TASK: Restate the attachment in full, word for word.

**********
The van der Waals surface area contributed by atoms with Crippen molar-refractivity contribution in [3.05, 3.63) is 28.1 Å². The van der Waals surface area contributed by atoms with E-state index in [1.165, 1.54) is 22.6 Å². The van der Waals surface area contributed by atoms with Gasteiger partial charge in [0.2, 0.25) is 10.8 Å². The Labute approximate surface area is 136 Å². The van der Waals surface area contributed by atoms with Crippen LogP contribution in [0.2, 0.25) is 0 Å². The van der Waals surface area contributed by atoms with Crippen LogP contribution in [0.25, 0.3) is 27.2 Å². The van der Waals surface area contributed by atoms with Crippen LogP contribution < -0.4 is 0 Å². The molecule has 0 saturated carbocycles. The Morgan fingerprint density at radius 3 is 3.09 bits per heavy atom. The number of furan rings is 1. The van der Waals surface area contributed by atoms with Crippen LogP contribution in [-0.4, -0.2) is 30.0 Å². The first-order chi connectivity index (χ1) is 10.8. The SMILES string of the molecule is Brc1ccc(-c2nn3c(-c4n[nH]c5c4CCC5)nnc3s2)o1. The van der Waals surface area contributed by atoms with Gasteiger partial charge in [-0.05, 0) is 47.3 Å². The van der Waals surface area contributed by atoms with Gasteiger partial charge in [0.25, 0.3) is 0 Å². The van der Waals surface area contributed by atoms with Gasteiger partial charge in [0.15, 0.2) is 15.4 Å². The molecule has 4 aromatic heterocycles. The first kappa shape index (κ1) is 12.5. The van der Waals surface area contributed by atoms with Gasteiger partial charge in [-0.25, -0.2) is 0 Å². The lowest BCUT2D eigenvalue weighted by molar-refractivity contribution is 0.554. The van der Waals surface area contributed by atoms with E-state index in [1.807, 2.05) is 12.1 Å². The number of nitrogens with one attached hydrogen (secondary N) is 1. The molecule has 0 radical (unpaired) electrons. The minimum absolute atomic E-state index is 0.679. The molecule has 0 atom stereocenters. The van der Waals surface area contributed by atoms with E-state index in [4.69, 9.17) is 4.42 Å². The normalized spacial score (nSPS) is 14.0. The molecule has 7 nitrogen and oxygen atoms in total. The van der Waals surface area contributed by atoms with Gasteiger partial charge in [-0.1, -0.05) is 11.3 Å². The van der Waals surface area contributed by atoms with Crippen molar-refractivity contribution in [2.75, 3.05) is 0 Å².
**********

The van der Waals surface area contributed by atoms with Crippen molar-refractivity contribution in [3.05, 3.63) is 28.1 Å². The van der Waals surface area contributed by atoms with E-state index in [1.165, 1.54) is 22.6 Å². The van der Waals surface area contributed by atoms with Gasteiger partial charge in [0.2, 0.25) is 10.8 Å². The Labute approximate surface area is 136 Å². The van der Waals surface area contributed by atoms with Crippen LogP contribution in [0.2, 0.25) is 0 Å². The van der Waals surface area contributed by atoms with Crippen LogP contribution in [0.25, 0.3) is 27.2 Å². The van der Waals surface area contributed by atoms with Crippen LogP contribution < -0.4 is 0 Å². The molecule has 0 saturated carbocycles. The Morgan fingerprint density at radius 3 is 3.09 bits per heavy atom. The number of furan rings is 1. The van der Waals surface area contributed by atoms with Crippen LogP contribution in [-0.4, -0.2) is 30.0 Å². The first-order chi connectivity index (χ1) is 10.8. The SMILES string of the molecule is Brc1ccc(-c2nn3c(-c4n[nH]c5c4CCC5)nnc3s2)o1. The van der Waals surface area contributed by atoms with Gasteiger partial charge in [-0.05, 0) is 47.3 Å². The van der Waals surface area contributed by atoms with Gasteiger partial charge in [0.25, 0.3) is 0 Å². The van der Waals surface area contributed by atoms with Gasteiger partial charge in [0.15, 0.2) is 15.4 Å². The molecule has 4 aromatic heterocycles. The first kappa shape index (κ1) is 12.5. The van der Waals surface area contributed by atoms with Gasteiger partial charge in [-0.25, -0.2) is 0 Å². The lowest BCUT2D eigenvalue weighted by molar-refractivity contribution is 0.554. The van der Waals surface area contributed by atoms with E-state index in [1.807, 2.05) is 12.1 Å². The number of nitrogens with one attached hydrogen (secondary N) is 1. The molecule has 0 radical (unpaired) electrons. The minimum absolute atomic E-state index is 0.679. The molecule has 0 atom stereocenters. The van der Waals surface area contributed by atoms with E-state index in [4.69, 9.17) is 4.42 Å². The normalized spacial score (nSPS) is 14.0. The molecule has 7 nitrogen and oxygen atoms in total. The van der Waals surface area contributed by atoms with Gasteiger partial charge in [-0.1, -0.05) is 11.3 Å². The van der Waals surface area contributed by atoms with Crippen molar-refractivity contribution in [2.75, 3.05) is 0 Å².